It's Not Wise to Upset a Wookiee: LFL and Internet Copyright Issues
|Title:||It's Not Wise to Upset a Wookiee: LFL and Internet Copyright Issues|
|Creator:||David R. Phillips|
|Date(s):||September 1, 1999|
|Topic:||copyright, fanworks, ownership, fandom and profit|
|External Links:||It's Not Wise to Upset a Wookiee: LFL and Internet Copyright Issues, page 1, Archived version |
It's Not Wise to Upset a Wookiee: LFL and Internet Copyright Issues, page 2, Archived version
It's Not Wise to Upset a Wookiee: LFL and Internet Copyright Issues, page 3, Archived version
|Click here for related articles on Fanlore.|
In Defense of Starwars.com is a very long 1999 essay by David R. Phillips.
It was posted at Echo Station.
Related Star Wars Essays of the Time
The years 1999 and 2000 were a time of a lot of discussion about Star Wars fandom and profit.
- It's Not Wise to Upset a Wookiee: LFL and Internet Copyright Issues (September 1, 1999)
- Fox Takes On Fan Web Sites: Star Wars sites could see more legal action (February 13, 2000)
- Starwars.com Fan Homepages Protest Site (March 10, 2000)
- Fans.starwars.con (March 12, 2000)
- In Defense of Starwars.com (March 24, 2000)
- The Fandom Menace: an official site in fans' clothing (December 5, 2000)
- also see Viacom Crackdown
"The 500-Pound Wookiee
- Q. What Internet content does a 500-pound Wookiee own?
- A. Whatever he wants."
Excerpts from the Essay
Tales of the LFL Attorneys
The other night on ICQ, I was chatting with a fellow Star Wars website operator in a conversation reminiscent of the 3-D HoloChess scene on the Falcon in A New Hope:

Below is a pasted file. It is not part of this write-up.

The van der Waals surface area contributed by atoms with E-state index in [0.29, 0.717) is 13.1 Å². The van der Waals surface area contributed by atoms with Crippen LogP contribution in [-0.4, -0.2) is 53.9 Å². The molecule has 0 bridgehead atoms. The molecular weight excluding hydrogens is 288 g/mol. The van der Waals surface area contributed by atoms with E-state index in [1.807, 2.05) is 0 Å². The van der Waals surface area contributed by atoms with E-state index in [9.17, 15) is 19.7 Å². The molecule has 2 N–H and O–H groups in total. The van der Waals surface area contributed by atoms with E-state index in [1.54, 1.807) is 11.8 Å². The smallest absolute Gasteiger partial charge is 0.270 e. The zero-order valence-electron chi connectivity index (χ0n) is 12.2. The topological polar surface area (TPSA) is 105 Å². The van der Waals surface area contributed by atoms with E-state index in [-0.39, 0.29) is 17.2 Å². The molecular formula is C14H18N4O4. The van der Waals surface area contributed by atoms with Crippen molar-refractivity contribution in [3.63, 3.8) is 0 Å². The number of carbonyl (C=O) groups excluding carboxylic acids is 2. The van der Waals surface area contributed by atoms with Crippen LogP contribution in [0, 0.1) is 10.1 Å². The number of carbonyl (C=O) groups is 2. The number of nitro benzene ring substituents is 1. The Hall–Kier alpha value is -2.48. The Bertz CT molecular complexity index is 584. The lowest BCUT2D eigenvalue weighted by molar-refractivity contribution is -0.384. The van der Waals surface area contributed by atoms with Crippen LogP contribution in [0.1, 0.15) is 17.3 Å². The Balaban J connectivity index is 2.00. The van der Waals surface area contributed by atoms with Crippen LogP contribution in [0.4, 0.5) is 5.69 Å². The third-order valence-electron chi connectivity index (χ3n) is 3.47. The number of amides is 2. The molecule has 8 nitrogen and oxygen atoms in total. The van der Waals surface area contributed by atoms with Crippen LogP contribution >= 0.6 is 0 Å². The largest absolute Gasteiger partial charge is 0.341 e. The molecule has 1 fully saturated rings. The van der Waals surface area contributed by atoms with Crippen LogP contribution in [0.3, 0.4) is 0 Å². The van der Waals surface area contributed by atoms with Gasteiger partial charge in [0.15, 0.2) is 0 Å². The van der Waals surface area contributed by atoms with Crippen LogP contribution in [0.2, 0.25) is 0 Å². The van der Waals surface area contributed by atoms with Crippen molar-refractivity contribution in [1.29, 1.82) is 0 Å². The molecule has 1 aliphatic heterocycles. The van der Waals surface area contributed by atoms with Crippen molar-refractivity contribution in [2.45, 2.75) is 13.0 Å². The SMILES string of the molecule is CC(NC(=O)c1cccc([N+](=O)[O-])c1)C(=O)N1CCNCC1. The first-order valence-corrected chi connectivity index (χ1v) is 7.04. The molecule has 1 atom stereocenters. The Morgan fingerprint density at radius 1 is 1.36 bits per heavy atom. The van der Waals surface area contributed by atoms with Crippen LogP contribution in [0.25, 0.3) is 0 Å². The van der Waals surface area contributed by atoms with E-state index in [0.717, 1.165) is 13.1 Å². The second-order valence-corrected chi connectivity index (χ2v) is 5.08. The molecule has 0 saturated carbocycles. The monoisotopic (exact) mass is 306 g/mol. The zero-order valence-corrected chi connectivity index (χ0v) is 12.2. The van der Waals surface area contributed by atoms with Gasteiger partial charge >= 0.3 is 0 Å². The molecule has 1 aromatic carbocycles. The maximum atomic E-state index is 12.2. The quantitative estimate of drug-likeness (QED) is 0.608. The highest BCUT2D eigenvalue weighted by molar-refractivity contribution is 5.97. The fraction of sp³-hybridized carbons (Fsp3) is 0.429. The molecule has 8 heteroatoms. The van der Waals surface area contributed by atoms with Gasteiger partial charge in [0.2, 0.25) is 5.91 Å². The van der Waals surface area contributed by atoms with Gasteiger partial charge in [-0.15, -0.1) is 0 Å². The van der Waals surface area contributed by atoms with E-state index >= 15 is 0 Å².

Webmaster: "Y’know, nobody even thinks twice about stealing stuff from my website to use on their own. They don’t do that to LucasFilm."
Me: "You don’t rip people’s arms off or shut down people’s websites. LucasFilm does."
In our corner of the world, LucasFilm has become the 500-pound wookiee.
The stories abound across the net, and fear strikes all of us -- another webmaster receives a Cease and Desist (C&D) letter from LucasFilm's (or an affiliated company’s) corporate attorneys to pull graphics or a storyline featured on his site. Even worse, when going through your bookmarks and hitting websites that worked only last week you get the dreaded "a domain name server for this site could not be found" or "you do not have permission to access" message in your browser -- and another one bites the dust. Yet another website gets the really heavy end of the hammer dropped on it and is gone, most of the time leaving behind no explanation. LucasFilm doesn’t stand alone in this regard -- Cease and Desist orders have hit Star Wars websites from places as unlikely as Toys-R-Us and Frito-Lay.